The 10 Modalities Used in DFR

  • Slow fascial release stroke with little to no oil.
  • Pin and stretch (MET, Muscle Energy Techniques) with little to no oil to increase range of motion.
  • Resistance and release for active muscle release at full ROM (Range of Motion)
  • Slow and safe compression and traction to encourage circulation and mobility of joints.
  • Cross fiber friction to tonify muscles
  • Deep tissue to release shortened muscle
  • Acupressure to encourage gastric motility.
  • Oil effleurage to activate the parasympathetic nervous system.
  • Lymphatic drainage to help the heath of overall tissue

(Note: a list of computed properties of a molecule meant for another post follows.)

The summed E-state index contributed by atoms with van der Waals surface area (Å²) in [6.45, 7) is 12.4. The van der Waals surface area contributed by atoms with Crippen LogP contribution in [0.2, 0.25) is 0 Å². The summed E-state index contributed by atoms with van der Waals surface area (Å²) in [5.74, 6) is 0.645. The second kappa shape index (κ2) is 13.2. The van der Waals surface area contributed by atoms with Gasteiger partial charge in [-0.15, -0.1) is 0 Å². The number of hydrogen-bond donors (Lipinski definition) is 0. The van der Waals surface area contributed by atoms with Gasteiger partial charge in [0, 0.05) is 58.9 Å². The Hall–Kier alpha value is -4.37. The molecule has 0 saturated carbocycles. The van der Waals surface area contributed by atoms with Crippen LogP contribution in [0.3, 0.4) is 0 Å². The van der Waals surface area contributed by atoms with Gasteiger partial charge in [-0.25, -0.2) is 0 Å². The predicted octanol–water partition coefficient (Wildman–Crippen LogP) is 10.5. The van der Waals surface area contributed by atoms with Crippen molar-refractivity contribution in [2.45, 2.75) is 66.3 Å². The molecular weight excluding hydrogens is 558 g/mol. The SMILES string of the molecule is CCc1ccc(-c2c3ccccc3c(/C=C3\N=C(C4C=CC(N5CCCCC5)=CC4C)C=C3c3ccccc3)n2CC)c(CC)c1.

• Energy work to activate the parasympathetic nervous system

Dynamic Fascial Response is perfect for any client, including pregnant clients.

DFR is deep but not painful

Generally speaking, a bodyworker can always turn to DFR™ when your client wants something deep but not painful. When pain is experienced through any other approach, you might be using to treat your client DFR™ could be the answer. DFR™ treats all of the surrounding areas of the injury and the injury will respond to this noninvasive but still very powerful treatment without the deep tissue, trigger point approach of other types of massage that could be painful or uncomfortable.

DFR incorporates (but is not limited to) slow, no-oil runs.